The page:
1. Get over it.
That’s easier said than done. If we could have moved on by now, don’t you think we would have? It takes us a little longer to process our emotions and get through them. We don’t just “band-aid” our shit, we feel it intensely and then work on letting things go. The more you ask us to get over it, the more we’ll probably dwell on the situation. We need time so give us that and just be there for us.
2. You’re overreacting.
Really? How do you know exactly what we’re feeling to be able to say we’re overreacting? Do you think your logical brain will magically make ours less emotional? Please tell me how this works. You can sit there all day and try to convince us that we’re making a big deal out of nothing but tell that to our brains and our bodies. Tell that to the million and one thoughts racing through our minds. Tell that to the jolts and volts running through our bodies as we feel a million different feelings at once. Don’t throw logic on our wounds. We want empathy.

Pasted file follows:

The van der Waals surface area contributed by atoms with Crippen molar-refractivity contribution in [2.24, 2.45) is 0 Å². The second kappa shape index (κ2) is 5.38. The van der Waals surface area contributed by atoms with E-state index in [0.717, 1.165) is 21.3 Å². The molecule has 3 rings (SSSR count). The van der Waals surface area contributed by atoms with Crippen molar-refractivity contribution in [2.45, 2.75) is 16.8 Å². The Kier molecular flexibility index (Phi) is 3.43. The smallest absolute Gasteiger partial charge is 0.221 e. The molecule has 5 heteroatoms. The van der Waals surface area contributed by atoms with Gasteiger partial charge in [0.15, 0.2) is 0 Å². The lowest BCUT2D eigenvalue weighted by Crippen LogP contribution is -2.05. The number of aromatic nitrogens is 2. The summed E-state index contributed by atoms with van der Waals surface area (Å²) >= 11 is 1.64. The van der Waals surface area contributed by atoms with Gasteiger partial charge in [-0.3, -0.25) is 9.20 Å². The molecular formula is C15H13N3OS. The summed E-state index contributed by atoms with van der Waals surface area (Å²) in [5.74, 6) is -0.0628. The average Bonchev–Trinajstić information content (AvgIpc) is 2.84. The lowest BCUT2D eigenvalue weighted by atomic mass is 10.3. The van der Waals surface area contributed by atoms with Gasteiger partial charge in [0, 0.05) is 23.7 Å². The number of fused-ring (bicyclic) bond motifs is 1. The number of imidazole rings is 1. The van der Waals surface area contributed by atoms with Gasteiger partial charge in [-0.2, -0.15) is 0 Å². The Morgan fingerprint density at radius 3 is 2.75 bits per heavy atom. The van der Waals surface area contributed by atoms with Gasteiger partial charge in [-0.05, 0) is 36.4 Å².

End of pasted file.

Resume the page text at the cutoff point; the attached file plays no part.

There is nothing more annoying than being told to relax when you’re feeling some type of way. Imagine if you’re feeling too many types of ways and then being told to chill out. Chill out what? Chill out who? How about you just fuck off for a little while and maybe when you come back, we’ll be more composed? How about that?
4. Be happy.
It sounds so simple, but, for someone who feels everything, we can’t just make ourselves happy. There isn’t a button we click whenever we want to smile and be positive. Happiness comes in waves- we feel really happy sometimes, and, other times, we’re sulking in sadness. There’s no happy-medium for us; it’s all or nothing so no matter how many times you encourage us to be happy, if we aren’t feeling it, then we just aren’t feeling it.
5. Stop saying you’re sorry.
Because we feel so much, we’re highly perceptive to other people’s feelings. We’re compassionate because we understand their pain; we understand it all too well. Because of this, we tend to apologize for situations that don’t even warrant an apology. We say “I’m sorry” for saying no, for small mistakes, and sometimes we even apologize when it’s not our fault. We can see how this may be irritating for you, and we’re sorry for that too.
6. You’re too sensitive.
We take things too seriously and too personally. We may cry excessively during sad movies or feel really depressed for days when we argue with a friend. We take criticism to the heart even if we see no truth in it. We dwell on words and actions for longer than necessary, and we overanalyze every situation. Because we feel so much, it’s hard to control how we react. We try not to be overly-sensitive, but our hearts can’t help it.